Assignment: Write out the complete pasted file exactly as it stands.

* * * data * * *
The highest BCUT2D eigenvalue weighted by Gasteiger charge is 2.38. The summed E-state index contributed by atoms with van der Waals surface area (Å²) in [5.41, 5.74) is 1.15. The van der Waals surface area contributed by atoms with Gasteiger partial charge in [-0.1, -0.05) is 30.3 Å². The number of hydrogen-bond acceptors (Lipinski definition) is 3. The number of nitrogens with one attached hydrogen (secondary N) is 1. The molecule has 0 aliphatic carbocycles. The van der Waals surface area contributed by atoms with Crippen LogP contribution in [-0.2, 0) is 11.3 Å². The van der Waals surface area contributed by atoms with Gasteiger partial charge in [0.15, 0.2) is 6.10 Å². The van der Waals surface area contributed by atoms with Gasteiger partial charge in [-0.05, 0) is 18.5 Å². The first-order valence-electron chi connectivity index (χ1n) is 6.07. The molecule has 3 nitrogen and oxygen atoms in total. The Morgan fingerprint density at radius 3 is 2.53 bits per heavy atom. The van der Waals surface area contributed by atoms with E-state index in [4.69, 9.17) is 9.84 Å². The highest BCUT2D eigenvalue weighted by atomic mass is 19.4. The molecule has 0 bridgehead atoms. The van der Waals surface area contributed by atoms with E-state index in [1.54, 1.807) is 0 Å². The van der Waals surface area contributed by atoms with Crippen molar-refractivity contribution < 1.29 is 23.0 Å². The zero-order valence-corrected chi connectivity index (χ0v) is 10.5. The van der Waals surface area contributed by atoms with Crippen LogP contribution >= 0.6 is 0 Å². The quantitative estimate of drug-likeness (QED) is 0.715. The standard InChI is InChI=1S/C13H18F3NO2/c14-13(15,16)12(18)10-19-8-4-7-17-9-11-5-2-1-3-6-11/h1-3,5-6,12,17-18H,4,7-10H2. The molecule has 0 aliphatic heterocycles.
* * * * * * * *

The highest BCUT2D eigenvalue weighted by Gasteiger charge is 2.38. The summed E-state index contributed by atoms with van der Waals surface area (Å²) in [5.41, 5.74) is 1.15. The van der Waals surface area contributed by atoms with Gasteiger partial charge in [-0.1, -0.05) is 30.3 Å². The number of hydrogen-bond acceptors (Lipinski definition) is 3. The number of nitrogens with one attached hydrogen (secondary N) is 1. The molecule has 0 aliphatic carbocycles. The van der Waals surface area contributed by atoms with Crippen LogP contribution in [-0.2, 0) is 11.3 Å². The van der Waals surface area contributed by atoms with Gasteiger partial charge in [0.15, 0.2) is 6.10 Å². The van der Waals surface area contributed by atoms with Gasteiger partial charge in [-0.05, 0) is 18.5 Å². The first-order valence-electron chi connectivity index (χ1n) is 6.07. The molecule has 3 nitrogen and oxygen atoms in total. The Morgan fingerprint density at radius 3 is 2.53 bits per heavy atom. The van der Waals surface area contributed by atoms with E-state index in [4.69, 9.17) is 9.84 Å². The highest BCUT2D eigenvalue weighted by atomic mass is 19.4. The molecule has 0 bridgehead atoms. The van der Waals surface area contributed by atoms with E-state index in [1.54, 1.807) is 0 Å². The van der Waals surface area contributed by atoms with Crippen molar-refractivity contribution < 1.29 is 23.0 Å². The zero-order valence-corrected chi connectivity index (χ0v) is 10.5. The van der Waals surface area contributed by atoms with Crippen LogP contribution >= 0.6 is 0 Å². The quantitative estimate of drug-likeness (QED) is 0.715. The standard InChI is InChI=1S/C13H18F3NO2/c14-13(15,16)12(18)10-19-8-4-7-17-9-11-5-2-1-3-6-11/h1-3,5-6,12,17-18H,4,7-10H2. The molecule has 0 aliphatic heterocycles.